Tuesday, December 16, 2003

CHI 2004 Workshops

Reflective HCI: Towards a Critical Technical Practice
Human-computer interaction draws on many disciplines, not only on computer science and cognitive psychology, but also, more recently, on alternative views grounded in social science, design, literary theory, cultural studies, critical theory, and phenomenology. These new perspectives have broadened our view of what HCI might be as a discipline, and they have also broadened our understanding of how it should be practiced. Specifically, influences from domains such as cultural studies and art practice underscore the importance of questioning our fundamental assumptions about the nature of interaction between people and technology and the role of designers in mediating that interaction. These insights suggest the possibility of rethinking HCI as a critical technical practice [Agre 1997], in which technology development can be not only an end in itself, but also a means to reflect on the assumptions and attitudes that underpin our ideas about technology and humanity. This workshop will explore the possibilities for mutual illumination between technology design practice and critical reflection within HCI.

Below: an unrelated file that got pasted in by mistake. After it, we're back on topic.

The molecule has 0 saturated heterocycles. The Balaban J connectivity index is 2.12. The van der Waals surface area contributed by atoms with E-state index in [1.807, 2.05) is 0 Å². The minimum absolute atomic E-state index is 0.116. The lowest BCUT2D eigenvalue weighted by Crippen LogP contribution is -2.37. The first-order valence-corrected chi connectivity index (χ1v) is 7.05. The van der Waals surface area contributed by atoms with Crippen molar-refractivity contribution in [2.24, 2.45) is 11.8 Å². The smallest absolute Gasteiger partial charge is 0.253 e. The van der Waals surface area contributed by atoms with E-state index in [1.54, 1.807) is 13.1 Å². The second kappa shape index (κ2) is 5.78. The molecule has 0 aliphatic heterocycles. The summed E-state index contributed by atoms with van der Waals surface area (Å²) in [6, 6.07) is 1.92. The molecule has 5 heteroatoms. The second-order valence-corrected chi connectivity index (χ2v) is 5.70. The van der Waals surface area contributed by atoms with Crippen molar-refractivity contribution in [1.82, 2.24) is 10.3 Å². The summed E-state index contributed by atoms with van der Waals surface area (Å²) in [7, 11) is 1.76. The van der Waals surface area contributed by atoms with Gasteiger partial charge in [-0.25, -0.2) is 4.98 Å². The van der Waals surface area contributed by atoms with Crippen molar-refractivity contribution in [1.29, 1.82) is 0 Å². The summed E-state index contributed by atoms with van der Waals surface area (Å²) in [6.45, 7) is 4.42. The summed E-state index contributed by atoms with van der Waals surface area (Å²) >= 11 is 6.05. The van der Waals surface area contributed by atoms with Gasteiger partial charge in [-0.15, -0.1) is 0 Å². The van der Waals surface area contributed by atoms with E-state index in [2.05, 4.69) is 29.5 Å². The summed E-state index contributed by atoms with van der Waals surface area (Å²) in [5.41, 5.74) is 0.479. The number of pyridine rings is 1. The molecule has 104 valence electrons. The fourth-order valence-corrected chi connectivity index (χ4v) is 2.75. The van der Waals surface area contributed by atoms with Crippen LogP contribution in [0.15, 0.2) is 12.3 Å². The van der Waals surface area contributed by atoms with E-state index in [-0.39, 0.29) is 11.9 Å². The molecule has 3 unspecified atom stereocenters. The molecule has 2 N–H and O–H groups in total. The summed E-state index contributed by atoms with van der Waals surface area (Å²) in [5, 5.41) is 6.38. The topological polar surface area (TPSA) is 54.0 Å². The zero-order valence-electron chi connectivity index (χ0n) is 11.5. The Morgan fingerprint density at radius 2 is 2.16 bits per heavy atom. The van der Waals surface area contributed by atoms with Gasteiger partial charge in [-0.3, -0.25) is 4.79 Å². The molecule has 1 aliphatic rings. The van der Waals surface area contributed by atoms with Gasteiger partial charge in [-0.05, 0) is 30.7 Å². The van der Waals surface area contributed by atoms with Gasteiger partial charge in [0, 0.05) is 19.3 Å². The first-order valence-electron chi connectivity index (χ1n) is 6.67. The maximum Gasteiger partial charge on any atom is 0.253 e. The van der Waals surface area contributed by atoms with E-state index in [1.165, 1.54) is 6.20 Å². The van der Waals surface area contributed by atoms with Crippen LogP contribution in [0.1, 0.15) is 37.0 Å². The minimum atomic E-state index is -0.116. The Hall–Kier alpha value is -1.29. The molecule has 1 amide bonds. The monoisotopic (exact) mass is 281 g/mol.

Time Design
The aim of the workshop is to map out the temporal dimensions of the design space by making explicit the time design choices involved in a number of scenarios. This process will be informed by temporal phenomena identified in a variety of research disciplines.


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